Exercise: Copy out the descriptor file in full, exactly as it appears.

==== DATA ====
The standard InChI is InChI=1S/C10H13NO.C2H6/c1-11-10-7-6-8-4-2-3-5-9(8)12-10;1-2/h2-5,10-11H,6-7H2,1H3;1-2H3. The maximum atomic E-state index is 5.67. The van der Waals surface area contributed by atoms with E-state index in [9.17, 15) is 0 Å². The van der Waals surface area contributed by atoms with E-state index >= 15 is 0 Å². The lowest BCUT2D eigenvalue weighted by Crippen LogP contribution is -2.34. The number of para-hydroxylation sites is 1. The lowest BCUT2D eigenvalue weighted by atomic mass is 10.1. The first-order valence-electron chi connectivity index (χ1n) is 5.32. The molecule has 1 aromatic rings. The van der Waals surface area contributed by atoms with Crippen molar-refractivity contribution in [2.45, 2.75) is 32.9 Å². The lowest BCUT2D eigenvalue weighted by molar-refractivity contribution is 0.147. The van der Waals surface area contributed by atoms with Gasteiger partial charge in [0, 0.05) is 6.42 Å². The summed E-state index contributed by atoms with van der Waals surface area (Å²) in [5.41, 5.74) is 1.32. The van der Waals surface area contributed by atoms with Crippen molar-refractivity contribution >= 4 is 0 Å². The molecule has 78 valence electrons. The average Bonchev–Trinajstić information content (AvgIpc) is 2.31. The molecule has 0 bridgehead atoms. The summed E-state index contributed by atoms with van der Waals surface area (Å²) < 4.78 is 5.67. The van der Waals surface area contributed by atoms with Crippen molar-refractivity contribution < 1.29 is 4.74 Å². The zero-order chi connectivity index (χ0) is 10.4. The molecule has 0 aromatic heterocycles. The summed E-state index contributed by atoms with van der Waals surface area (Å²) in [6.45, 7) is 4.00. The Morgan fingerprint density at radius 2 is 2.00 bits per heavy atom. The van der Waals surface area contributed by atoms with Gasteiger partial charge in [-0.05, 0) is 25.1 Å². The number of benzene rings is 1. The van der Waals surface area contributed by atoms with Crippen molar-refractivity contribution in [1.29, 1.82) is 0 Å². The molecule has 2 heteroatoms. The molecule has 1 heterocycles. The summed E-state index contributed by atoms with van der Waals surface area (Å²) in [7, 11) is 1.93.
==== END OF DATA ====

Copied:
The standard InChI is InChI=1S/C10H13NO.C2H6/c1-11-10-7-6-8-4-2-3-5-9(8)12-10;1-2/h2-5,10-11H,6-7H2,1H3;1-2H3. The maximum atomic E-state index is 5.67. The van der Waals surface area contributed by atoms with E-state index in [9.17, 15) is 0 Å². The van der Waals surface area contributed by atoms with E-state index >= 15 is 0 Å². The lowest BCUT2D eigenvalue weighted by Crippen LogP contribution is -2.34. The number of para-hydroxylation sites is 1. The lowest BCUT2D eigenvalue weighted by atomic mass is 10.1. The first-order valence-electron chi connectivity index (χ1n) is 5.32. The molecule has 1 aromatic rings. The van der Waals surface area contributed by atoms with Crippen molar-refractivity contribution in [2.45, 2.75) is 32.9 Å². The lowest BCUT2D eigenvalue weighted by molar-refractivity contribution is 0.147. The van der Waals surface area contributed by atoms with Gasteiger partial charge in [0, 0.05) is 6.42 Å². The summed E-state index contributed by atoms with van der Waals surface area (Å²) in [5.41, 5.74) is 1.32. The van der Waals surface area contributed by atoms with Crippen molar-refractivity contribution >= 4 is 0 Å². The molecule has 78 valence electrons. The average Bonchev–Trinajstić information content (AvgIpc) is 2.31. The molecule has 0 bridgehead atoms. The summed E-state index contributed by atoms with van der Waals surface area (Å²) < 4.78 is 5.67. The van der Waals surface area contributed by atoms with Crippen molar-refractivity contribution < 1.29 is 4.74 Å². The zero-order chi connectivity index (χ0) is 10.4. The molecule has 0 aromatic heterocycles. The summed E-state index contributed by atoms with van der Waals surface area (Å²) in [6.45, 7) is 4.00. The Morgan fingerprint density at radius 2 is 2.00 bits per heavy atom. The van der Waals surface area contributed by atoms with Gasteiger partial charge in [-0.05, 0) is 25.1 Å². The number of benzene rings is 1. The van der Waals surface area contributed by atoms with Crippen molar-refractivity contribution in [1.29, 1.82) is 0 Å². The molecule has 2 heteroatoms. The molecule has 1 heterocycles. The summed E-state index contributed by atoms with van der Waals surface area (Å²) in [7, 11) is 1.93.